Collins says taking on the character of Ellen in the upcoming Netflix film To the Bone was a daunting project for her, because she didn’t want to fall back into disordered habits.
“At first it was definitely a scary process,” the actress, 28, told Refinery29. “It was something that I thought is risky, because there’s a fine line between facing something head-on and succeeding, or falling back into it. But I knew that, this time, I would be held accountable for it. I would be [losing weight] under the supervision of a nutritionist and surrounded by all these amazing women on set. So, I knew that I would be in a safe environment to explore this.”
But instead of being upsetting, Collins found the process to be healing. As part of her prep for the role, she attended an Anorexic Anonymous group and met with the head of the L.A. Clinic for Eating Disorders, and openly discussed her personal struggles for the first time.
“I always assumed the second that I admitted these things, people would judge me more. In fact, it was just a freeing experience of letting go, and then not having these restrictions and feeling like I was in a box in my own head,” she says. “I was also shedding myself of the title, girl with a disorder. I was able to get rid of that and work through it as the character and also as myself.”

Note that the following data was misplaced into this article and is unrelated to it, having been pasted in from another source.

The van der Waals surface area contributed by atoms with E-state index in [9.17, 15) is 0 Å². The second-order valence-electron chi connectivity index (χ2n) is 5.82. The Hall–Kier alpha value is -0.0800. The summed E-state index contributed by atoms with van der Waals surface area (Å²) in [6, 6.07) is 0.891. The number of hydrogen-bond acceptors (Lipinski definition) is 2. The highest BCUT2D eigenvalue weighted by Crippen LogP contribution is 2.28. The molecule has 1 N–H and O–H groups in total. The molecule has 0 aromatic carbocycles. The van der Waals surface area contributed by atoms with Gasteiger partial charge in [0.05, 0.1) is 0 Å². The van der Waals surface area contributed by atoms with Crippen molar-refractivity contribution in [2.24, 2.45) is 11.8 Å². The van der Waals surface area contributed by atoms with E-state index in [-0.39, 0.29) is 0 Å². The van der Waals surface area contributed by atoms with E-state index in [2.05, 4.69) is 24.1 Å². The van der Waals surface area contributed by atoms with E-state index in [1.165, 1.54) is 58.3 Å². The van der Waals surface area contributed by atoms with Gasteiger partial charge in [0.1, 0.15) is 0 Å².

Collins says she was not asked to lose a certain amount of weight for the role, but knew she would have to be visibly thin to play the character. However, Collins says she did not crash diet, and made sure to take nutritional supplements to make sure she stayed healthy.
“We really ate clean: no sauces, oils,” she says. “It was just very clean eating but in no way crash dieting. That would not have done good for my body, and I wanted to treat this as specifically and as healthily as possible.”
Collins says one of the most impactful moments during filming was shooting a scene during which her character’s stepmom takes a picture of her standing naked on a bathroom scale.
“She turned the camera around and showed me and said, ‘This is what you look like. Do you think this is beautiful?’ ” recalled Collins. “What I saw on the camera was so shocking to me. It’s very rare when you’re in the disorder that you can actually see what other people see. […] I really saw it and it was so disturbing. It was a moment that I think really resonated a lot, not just as Ellen, but really as myself because I was actually seeing myself. It was a really powerful moment.”